Contributed by Weegee Sachtjen
A strange thing happens when the temperature starts to warm. As the days get longer and brighter, I find it harder to focus on word counts and synonyms. Bird songs and floral scents drift through my office like a siren’s call, forcing a mental block on dialogue creation.
In short, summer has a way of distracting me as a writer. I feel that while there is more sunlight in my days, I am spending less time at the keyboard.
I hope you are better disciplined than me—that you are able to power through your character development without heeding to the subtle lure of summer. If this is you, I am jealous.
For those who cave to temptation and abandon your work-in-progress for a daily dose of vitamin D, I have come up with a few tips to help us through the summertime writing blues:
1) Create a Summer Writing Ritual
Do you have a process or ritual that begins your writing segment of the day? Maybe it is listening to music. Perhaps it is an intricate step-by-step procedure that unlocks your muse. During the summer months, change it up. Bring summer into the ritual. Play Sudoku outside in the sun’s rays before disappearing into your office for your daily writing frenzy. Don’t avoid summer. Incorporate it.
2) Reward System
I believe in knocking out my writing (or chores) and then coasting for the rest of the day. It is easier for me to “get ‘er done” in the morning and enjoy what summer has to offer in the afternoon. I consider it my reward for a word count well done. Use summer to motivate you to power through your daily writing.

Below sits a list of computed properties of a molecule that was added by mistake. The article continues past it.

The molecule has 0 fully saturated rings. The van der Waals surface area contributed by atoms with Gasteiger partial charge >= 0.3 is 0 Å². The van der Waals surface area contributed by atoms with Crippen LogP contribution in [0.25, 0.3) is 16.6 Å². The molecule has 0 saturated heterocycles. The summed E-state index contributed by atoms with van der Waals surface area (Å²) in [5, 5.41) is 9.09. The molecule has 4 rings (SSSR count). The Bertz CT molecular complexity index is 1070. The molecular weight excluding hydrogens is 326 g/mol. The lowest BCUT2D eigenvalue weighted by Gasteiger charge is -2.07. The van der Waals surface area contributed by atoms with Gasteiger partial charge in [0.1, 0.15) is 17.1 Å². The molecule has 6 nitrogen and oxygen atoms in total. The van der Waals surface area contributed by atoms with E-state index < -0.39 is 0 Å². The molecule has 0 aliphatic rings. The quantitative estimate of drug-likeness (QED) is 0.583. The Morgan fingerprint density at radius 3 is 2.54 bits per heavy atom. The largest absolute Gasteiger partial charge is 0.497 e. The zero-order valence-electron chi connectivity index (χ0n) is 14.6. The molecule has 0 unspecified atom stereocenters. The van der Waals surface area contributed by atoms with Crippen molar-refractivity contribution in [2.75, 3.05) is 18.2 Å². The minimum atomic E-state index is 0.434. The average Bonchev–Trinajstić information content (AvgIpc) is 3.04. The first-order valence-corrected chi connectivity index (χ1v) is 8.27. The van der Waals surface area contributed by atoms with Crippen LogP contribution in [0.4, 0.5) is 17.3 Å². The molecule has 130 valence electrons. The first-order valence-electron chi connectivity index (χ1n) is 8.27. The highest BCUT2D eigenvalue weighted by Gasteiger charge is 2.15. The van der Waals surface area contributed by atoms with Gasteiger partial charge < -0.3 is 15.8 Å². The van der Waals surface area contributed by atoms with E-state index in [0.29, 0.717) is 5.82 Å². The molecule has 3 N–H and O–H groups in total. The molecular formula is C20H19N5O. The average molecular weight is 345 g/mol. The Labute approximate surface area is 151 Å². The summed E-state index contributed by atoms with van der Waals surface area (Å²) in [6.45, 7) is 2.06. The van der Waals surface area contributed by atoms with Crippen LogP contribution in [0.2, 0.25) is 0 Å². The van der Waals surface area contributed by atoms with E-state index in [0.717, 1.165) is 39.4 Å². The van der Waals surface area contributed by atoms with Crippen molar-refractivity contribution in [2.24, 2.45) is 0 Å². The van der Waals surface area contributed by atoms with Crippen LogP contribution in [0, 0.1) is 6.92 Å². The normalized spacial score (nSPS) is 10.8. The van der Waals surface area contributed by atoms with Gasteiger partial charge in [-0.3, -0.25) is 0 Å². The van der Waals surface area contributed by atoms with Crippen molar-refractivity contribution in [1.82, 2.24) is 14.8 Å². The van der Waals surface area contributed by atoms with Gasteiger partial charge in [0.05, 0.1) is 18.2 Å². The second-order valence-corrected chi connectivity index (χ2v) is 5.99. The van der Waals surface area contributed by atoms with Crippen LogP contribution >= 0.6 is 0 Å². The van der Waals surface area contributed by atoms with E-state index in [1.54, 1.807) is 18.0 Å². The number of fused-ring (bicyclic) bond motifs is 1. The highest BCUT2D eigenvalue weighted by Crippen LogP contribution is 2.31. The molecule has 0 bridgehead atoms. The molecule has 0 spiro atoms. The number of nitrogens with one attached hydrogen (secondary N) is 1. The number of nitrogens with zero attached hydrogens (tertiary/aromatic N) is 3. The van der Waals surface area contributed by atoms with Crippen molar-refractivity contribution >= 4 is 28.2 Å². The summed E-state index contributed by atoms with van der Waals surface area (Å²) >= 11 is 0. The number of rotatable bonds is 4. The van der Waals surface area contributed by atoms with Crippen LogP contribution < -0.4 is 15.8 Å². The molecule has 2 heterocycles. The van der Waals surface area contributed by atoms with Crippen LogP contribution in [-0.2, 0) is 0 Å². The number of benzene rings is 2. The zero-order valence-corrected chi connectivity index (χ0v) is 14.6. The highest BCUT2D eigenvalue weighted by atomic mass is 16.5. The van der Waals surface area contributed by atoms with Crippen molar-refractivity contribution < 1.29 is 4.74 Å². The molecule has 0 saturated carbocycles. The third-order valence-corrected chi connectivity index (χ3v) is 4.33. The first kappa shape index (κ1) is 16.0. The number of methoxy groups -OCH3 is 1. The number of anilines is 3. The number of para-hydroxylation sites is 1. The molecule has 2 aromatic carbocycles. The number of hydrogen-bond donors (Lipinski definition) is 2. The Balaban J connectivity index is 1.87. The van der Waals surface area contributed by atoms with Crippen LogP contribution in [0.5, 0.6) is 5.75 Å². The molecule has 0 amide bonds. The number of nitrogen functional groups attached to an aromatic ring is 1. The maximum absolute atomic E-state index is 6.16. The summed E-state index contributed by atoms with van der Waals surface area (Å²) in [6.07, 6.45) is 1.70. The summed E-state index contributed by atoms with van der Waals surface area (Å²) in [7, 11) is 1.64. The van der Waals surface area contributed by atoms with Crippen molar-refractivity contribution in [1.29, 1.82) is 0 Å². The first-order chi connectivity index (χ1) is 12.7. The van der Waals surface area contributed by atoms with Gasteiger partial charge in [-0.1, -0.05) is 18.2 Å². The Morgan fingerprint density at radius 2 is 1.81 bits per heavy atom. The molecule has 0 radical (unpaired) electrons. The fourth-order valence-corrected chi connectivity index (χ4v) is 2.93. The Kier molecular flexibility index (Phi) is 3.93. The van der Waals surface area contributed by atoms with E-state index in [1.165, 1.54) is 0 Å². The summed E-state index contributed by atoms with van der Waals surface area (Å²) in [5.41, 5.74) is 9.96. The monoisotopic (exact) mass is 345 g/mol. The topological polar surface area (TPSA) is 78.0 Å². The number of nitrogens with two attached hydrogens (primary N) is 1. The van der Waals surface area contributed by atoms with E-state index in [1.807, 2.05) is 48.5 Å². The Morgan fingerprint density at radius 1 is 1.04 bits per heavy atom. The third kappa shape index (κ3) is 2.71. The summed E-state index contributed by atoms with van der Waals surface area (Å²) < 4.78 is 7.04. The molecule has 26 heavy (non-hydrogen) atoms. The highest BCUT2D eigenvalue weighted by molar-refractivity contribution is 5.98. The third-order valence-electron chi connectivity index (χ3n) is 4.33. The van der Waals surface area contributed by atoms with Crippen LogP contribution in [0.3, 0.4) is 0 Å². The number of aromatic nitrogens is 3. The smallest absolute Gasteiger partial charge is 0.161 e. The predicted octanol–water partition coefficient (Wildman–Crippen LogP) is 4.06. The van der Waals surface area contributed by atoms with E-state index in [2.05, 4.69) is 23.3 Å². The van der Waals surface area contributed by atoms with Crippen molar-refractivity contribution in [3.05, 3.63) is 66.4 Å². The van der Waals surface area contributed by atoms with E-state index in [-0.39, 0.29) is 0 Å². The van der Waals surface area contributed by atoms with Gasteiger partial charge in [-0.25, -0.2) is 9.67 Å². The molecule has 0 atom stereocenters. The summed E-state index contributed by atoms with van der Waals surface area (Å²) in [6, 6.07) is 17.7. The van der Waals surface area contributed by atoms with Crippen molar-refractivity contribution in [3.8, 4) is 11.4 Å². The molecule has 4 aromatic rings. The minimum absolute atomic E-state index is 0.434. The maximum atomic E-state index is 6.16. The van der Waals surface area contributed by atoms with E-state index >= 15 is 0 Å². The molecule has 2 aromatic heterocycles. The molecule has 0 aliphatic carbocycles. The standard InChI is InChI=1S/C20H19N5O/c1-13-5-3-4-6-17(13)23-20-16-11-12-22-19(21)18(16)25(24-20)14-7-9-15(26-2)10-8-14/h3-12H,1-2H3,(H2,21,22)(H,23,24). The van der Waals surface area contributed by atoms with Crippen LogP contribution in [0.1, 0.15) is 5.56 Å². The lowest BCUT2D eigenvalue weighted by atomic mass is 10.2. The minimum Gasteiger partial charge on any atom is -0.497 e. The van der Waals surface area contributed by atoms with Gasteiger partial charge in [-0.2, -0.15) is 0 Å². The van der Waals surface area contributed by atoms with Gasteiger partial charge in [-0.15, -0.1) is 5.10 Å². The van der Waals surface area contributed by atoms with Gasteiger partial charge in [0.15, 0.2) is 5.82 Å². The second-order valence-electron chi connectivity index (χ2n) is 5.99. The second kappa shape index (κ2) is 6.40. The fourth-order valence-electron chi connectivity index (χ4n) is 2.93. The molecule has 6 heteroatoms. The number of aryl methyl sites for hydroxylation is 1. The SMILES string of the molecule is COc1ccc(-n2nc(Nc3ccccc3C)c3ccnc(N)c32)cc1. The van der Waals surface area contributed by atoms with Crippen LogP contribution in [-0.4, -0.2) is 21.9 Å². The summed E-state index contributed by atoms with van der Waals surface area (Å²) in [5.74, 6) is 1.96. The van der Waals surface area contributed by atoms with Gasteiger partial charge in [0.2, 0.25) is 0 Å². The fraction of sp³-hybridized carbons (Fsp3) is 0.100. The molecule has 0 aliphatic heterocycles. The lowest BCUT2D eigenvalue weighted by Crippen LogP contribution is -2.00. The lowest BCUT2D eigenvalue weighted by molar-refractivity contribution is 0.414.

3) Walk It Out
Writers write even when they aren’t at the keyboard. Get out. Take a walk. Soak in the sounds of summer for twenty minutes. By the time you are back to your computer, you will be ready to write.
4) Writers’ Day Out
It’s easy to want to stay inside and pour out your thoughts during winter when the temps are low and the ambiance is dreary. Summer injects colour into our world. People still rush about but more leisurely. Take the time to enjoy it. Get out once a week for a peek at the world and all the inspiration it has to offer. An intentionally planned day out can actually help keep you focused for the rest of the week.
5) Enjoy It
Sure, summer reduces our word counts by way of vacations, visiting friends and patio evenings. But it also brings the counter-balance to our winter hibernations. It is how we connect with others and even ourselves. Take the time to enjoy it.
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